Worried About Your Memory?
Memory slips happen to most of us some time or another, and are usually just a nuisance. But memory problems that are getting worse or starting to affect your daily life may be a sign of a medical condition. There are several medical reasons for memory loss, which can include depression, infections, vitamin and thyroid deficiencies, as well as dementia. It is important to see your GP as they can help identify the cause of the problem. If you are concerned, you should make an appointment to see your GP. If you are concerned about the memory of someone close to you, encourage them to visit their GP. You might start the conversation by gently asking the person if they’ve been feeling any different from usual or are struggling with anything.
There are many services available to support people with dementia and their families – and the earlier you seek help, the earlier you will receive the support that can help you manage the condition. This also might mean that you can make important decisions and choices now about your future. There may be a time when you are no longer able to make some important decisions.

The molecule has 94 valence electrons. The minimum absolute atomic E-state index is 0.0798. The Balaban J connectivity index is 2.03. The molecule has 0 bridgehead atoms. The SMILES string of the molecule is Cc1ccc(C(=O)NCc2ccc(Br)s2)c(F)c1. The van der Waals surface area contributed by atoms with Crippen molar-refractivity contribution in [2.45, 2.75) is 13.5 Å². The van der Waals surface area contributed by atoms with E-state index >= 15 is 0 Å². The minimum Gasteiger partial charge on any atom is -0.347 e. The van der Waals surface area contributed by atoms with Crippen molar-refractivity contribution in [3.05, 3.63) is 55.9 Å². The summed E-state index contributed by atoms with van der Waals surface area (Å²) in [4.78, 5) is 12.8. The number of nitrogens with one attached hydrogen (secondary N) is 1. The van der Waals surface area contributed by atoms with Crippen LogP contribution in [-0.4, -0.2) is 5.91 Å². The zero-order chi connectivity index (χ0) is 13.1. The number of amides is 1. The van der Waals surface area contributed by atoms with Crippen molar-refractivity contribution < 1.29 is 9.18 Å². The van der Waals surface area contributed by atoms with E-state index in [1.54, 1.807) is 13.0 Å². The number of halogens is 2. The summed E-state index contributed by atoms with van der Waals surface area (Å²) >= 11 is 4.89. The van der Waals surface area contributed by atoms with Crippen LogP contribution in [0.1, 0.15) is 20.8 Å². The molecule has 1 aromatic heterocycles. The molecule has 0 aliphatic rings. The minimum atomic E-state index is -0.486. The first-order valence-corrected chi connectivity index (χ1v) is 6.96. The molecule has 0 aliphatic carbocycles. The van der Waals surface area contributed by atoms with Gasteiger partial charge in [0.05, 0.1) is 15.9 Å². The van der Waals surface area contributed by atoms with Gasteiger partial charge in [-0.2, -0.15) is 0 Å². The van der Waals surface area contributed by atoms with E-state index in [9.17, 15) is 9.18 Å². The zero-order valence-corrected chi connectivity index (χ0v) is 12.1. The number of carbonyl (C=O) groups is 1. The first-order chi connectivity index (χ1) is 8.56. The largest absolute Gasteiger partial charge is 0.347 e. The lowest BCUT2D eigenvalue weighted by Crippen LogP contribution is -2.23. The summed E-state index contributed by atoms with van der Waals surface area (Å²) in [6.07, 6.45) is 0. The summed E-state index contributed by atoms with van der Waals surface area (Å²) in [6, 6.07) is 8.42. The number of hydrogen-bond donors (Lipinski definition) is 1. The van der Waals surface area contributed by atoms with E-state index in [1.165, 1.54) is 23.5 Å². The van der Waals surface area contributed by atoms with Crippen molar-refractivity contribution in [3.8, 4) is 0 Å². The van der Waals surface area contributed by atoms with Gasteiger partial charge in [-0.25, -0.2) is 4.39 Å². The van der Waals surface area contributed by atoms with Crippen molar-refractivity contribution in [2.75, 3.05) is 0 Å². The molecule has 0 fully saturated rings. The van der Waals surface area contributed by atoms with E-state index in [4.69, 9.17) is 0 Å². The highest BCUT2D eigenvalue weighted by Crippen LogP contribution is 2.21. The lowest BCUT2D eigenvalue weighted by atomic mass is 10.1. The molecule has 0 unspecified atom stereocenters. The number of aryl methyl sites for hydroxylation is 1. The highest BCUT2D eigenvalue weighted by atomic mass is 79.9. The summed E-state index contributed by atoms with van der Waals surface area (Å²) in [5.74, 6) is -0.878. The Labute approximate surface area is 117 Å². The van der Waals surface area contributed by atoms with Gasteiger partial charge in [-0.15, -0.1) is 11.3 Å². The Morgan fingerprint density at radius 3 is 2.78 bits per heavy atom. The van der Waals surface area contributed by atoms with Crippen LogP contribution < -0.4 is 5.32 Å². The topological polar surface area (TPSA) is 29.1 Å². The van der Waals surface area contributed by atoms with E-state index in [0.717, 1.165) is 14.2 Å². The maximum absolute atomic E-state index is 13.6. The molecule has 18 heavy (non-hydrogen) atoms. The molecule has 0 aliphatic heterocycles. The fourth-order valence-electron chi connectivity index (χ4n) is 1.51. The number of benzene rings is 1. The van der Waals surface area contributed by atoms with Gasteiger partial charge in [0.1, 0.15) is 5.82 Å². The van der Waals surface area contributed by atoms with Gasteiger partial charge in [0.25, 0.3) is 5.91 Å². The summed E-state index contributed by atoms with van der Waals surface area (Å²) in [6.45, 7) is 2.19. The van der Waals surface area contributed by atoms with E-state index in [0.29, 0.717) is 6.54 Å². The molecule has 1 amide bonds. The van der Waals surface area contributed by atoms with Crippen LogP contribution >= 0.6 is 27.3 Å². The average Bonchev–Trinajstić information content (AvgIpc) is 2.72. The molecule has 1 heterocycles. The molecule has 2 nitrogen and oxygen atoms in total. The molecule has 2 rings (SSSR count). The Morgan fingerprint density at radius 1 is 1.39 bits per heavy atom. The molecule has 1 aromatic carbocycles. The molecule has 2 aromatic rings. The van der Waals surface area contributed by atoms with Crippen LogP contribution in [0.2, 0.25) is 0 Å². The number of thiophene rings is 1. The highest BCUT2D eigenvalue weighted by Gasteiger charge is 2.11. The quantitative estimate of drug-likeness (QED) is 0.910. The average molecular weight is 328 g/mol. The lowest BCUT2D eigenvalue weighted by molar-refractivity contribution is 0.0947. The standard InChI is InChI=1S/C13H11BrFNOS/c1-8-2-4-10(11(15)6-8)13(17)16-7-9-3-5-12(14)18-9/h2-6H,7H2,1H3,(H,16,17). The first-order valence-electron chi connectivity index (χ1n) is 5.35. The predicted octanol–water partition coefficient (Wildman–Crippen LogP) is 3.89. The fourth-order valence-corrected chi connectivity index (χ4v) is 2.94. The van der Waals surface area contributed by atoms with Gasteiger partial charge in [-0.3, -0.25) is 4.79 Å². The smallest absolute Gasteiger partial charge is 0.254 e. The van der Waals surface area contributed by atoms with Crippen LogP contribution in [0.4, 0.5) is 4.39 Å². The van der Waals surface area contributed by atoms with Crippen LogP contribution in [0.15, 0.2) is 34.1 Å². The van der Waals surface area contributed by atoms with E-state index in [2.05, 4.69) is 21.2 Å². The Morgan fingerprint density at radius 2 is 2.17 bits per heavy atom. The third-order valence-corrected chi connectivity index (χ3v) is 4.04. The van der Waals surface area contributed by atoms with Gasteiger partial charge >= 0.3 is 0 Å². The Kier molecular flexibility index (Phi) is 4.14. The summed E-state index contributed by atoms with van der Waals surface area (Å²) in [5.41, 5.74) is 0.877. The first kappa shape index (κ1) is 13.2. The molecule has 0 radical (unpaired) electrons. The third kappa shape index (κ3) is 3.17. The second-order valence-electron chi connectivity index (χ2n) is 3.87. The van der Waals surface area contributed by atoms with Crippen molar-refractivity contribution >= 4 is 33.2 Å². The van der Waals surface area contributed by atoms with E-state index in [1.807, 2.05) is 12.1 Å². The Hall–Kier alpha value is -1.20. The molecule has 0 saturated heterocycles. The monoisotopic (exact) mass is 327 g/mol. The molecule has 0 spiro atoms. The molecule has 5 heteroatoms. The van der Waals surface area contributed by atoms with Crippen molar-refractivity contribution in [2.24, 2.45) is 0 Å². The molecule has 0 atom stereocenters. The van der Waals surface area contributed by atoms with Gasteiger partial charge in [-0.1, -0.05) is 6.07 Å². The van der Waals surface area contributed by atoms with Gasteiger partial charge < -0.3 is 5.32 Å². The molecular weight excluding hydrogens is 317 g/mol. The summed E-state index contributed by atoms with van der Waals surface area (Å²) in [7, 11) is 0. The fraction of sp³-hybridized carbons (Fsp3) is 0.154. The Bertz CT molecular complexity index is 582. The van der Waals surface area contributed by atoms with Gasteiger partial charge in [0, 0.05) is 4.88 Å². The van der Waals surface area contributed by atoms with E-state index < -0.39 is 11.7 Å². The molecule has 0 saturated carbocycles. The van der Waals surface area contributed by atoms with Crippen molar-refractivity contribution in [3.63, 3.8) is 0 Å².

What is dementia?
Dementia is not a single illness but a group of symptoms caused by damage to the brain. It is more common in people over 65, but dementia can also affect younger people.
What are the symptoms of dementia?
Dementia affects everyone in different ways, but common symptoms include:
- struggling to remember recent events, although you can easily recall things that happened in the past.
- finding it hard to follow conversations or programmes on TV
- forgetting the names of friends or everyday objects
- cannot recall things you have heard, seen or read
- noticing that you repeat yourself or lose the thread of what you are saying
- having problems thinking and reasoning
- feeling anxious, depressed or angry about your forgetfulness
- finding that other people start to comment on your forgetfulness
- feeling confused even when in a familiar environment.
What if it is dementia?
Although there is currently no cure for dementia, with treatment, advice and support, many people who have the condition lead active, fulfilling lives. In some cases a specialist may be able to prescribe drugs that can lessen symptoms for a while. You should also be offered the chance to attend groups or take part in activities that may help you and any carer to cope better. Your local social services department can do an assessment and may be able to work with you to arrange or provide services to support you at home.
If you are worried, contact your GP. For further advice, call the National Dementia Helpline on 0300 222 1122 (Mon-Wed 9am-8pm, Thurs–Fri 9am-5pm, Sat-Sun 10am-4pm). You can also find more information online.
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